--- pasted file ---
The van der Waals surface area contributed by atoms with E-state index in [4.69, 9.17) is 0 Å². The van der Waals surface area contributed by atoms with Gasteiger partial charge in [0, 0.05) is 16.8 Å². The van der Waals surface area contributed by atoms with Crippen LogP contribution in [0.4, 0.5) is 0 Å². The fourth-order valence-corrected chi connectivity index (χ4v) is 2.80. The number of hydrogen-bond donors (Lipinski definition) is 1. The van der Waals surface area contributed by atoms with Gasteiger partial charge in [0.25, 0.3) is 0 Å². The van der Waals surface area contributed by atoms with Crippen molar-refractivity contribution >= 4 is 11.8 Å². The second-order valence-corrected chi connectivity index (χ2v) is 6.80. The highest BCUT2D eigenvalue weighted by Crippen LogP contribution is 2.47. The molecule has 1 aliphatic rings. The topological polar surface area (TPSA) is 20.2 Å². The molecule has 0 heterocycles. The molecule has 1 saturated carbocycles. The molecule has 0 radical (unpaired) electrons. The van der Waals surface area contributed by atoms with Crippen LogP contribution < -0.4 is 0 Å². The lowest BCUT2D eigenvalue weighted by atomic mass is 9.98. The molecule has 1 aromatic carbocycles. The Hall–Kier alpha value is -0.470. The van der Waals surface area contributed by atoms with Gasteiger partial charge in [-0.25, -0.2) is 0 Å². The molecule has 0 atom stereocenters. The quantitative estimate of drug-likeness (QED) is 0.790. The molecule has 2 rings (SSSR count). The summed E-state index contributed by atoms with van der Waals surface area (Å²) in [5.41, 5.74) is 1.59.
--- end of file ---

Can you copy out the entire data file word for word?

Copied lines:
The van der Waals surface area contributed by atoms with E-state index in [4.69, 9.17) is 0 Å². The van der Waals surface area contributed by atoms with Gasteiger partial charge in [0, 0.05) is 16.8 Å². The van der Waals surface area contributed by atoms with Crippen LogP contribution in [0.4, 0.5) is 0 Å². The fourth-order valence-corrected chi connectivity index (χ4v) is 2.80. The number of hydrogen-bond donors (Lipinski definition) is 1. The van der Waals surface area contributed by atoms with Gasteiger partial charge in [0.25, 0.3) is 0 Å². The van der Waals surface area contributed by atoms with Crippen molar-refractivity contribution >= 4 is 11.8 Å². The second-order valence-corrected chi connectivity index (χ2v) is 6.80. The highest BCUT2D eigenvalue weighted by Crippen LogP contribution is 2.47. The molecule has 1 aliphatic rings. The topological polar surface area (TPSA) is 20.2 Å². The molecule has 0 heterocycles. The molecule has 1 saturated carbocycles. The molecule has 0 radical (unpaired) electrons. The van der Waals surface area contributed by atoms with Crippen LogP contribution < -0.4 is 0 Å². The lowest BCUT2D eigenvalue weighted by atomic mass is 9.98. The molecule has 1 aromatic carbocycles. The Hall–Kier alpha value is -0.470. The van der Waals surface area contributed by atoms with Gasteiger partial charge in [-0.25, -0.2) is 0 Å². The molecule has 0 atom stereocenters. The quantitative estimate of drug-likeness (QED) is 0.790. The molecule has 2 rings (SSSR count). The summed E-state index contributed by atoms with van der Waals surface area (Å²) in [5.41, 5.74) is 1.59.